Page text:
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Makerspace is a collaboration between O’Reilly Media’s Make division and Otherlab.

Otherlab, located in San Francisco, California, is a Clean Tech Do-Tank and developer of next generation algorithmic design tools.

  • Saul Griffith, Ph.D. (co-Principal Investigator) is a serial entrepreneur. Saul has founded or co-founded: Squid Labs (Do-Tank Engineering Incubator), Instructables.com (shared open-source hardware and instruction), Potenco (human-powered energy devices), HOWTOONS.com (science and engineering education and inspiration), Optiopia.com (technical solutions for low-cost eye-care), and MakaniPower (high-altitude wind / utility scale renewable energy). Of particular relevance to this project was Saul’s involvement at MIT (1999–2004) in founding “Thinkcycle.org,” a platform for distributed engineering collaboration and education focused on engineering challenges of the developing world that became “DesignThatMatters.” Saul sits on the advisory board for the X-Prize Foundation, Duke Energy, Popular MechanicsMake Magazine, Pfizer, and HP Environment council. Saul has taught design engineering at MIT and lectured on design engineering and design tools for engineering and invention at MIT, Stanford, UC Berkeley, University of Arizona, Harvard, and others.
  • Jonathan Ward has a master’s degree from the MIT Media Lab and works designing and building CNC machines. He is interested in open source hardware and new design processes for local manufacturing. His background is in architectural design and fabrication having worked for Zahner Metals, Frank Gehry and OMA.
  • Sam Calisch is an applied mathematician interested in geometry, optimization, and finding ways to use them for good and fun in the world. When he’s not dreaming of a Lie algebra to understand the brain, he can be found cooking, sewing, or trail running.

O’Reilly Media, located in Sebastopol, California, is a technical publisher and conference organizer known for its advocacy of Open Source, the Web and the Maker movement.

  • Dale Dougherty (co-Principal Investigator) is the founder and publisher of MAKE magazine and the creator of Maker Faire, which leads a growing maker movement. An early Web pioneer, Dale was the developer of Global Network Navigator (GNN), the first commercial Web site launched in 1993 and sold to America Online in 1995. He coined the term Web 2.0 as part of developing the Web 2.0 Conference. Make Magazine started in 2005 followed by the first Maker Faire in the Bay Area in 2006. In 2010, Maker Faire was held in the Bay Area, Detroit and New York City. He was a Lecturer at the UC Berkeley School of Information from 1997 to 2002. He was named a “Champion of Change” in 2011 by The White House.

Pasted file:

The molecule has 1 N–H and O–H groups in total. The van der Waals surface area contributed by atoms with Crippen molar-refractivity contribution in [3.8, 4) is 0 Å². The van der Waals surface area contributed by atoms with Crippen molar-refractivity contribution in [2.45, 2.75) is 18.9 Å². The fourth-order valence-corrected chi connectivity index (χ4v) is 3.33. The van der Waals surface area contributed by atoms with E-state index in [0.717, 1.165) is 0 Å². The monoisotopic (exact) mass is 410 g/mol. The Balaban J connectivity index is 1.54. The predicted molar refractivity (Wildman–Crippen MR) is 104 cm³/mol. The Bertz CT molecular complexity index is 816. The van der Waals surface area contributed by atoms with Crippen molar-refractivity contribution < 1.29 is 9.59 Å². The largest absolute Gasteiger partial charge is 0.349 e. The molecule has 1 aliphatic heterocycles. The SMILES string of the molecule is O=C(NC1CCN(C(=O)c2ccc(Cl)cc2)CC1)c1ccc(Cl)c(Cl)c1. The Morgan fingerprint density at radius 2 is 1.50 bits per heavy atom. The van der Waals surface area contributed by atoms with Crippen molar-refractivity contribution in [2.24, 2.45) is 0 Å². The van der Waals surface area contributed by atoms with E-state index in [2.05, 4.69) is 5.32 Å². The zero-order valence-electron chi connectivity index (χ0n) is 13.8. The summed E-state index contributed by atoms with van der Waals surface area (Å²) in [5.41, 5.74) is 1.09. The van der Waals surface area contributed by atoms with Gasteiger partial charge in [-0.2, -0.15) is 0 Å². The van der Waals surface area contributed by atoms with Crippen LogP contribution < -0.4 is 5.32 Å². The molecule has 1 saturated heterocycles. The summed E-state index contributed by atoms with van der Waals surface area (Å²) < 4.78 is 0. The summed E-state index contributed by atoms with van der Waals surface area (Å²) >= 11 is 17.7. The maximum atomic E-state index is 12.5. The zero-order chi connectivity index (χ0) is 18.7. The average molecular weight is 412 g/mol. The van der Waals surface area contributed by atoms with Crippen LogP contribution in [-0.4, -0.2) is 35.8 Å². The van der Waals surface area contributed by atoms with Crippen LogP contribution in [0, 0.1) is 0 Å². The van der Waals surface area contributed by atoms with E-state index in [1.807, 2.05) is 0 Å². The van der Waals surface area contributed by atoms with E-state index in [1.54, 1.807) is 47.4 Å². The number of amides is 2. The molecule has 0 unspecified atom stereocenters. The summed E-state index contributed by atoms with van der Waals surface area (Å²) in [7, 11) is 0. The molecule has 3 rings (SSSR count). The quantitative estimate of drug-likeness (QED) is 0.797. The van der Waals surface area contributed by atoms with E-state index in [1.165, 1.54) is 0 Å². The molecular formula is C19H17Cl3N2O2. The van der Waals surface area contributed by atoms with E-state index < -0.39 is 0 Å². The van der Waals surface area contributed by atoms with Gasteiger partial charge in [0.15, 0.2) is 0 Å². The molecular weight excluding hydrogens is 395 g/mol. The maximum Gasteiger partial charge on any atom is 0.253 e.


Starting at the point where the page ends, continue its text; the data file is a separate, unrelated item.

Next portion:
• Joel Rosenberg (Project Manager) is an engineering educator with a background in mechanical engineering and journalism. He has helped develop multiple high school curricula, including “Engineering the Future” from the Museum of Science, Boston. (www.mos.org/etf) He was the first project manager of SMILE (howtosmile.org), a digital library of informal activities for teaching science and math; an 11th-grade chemistry teacher in Boston Public Schools; a nanotechnology educator at the Museum of Science, Boston; and a toy designer at the Intel Smart Toy Lab.
  • Michelle Hlubinka (Curriculum Developer) is the Education Director for Maker Media, overseeing educational outreach and programming. Before joining the Maker Faire crew, she worked at the Exploratorium’s Center for Museum Partnerships and MIT Media Lab’s Lifelong Kindergarten group. That work built on previous research at the Harvard Graduate School of Education, as a long-time mentor in the Intel Computer Clubhouse Network, and as a curriculum designer for various publishers and educational researchers. When she’s not supporting future makers, she does some making of her own, most often as a visual artist.
  • Stephanie Chang (Curriculum Developer) is currently in the Learning, Design, and Technology (LDT) program at Stanford’s School of Education. Prior to graduate school, she spent five years with Galileo Learning as the Director of the Tech Museum Summer Camps. She has also worked in other informal science and experiential education settings. When not studying or working, she enjoys photography, glassblowing, and galloping around in the sunny hills and waters of the Bay.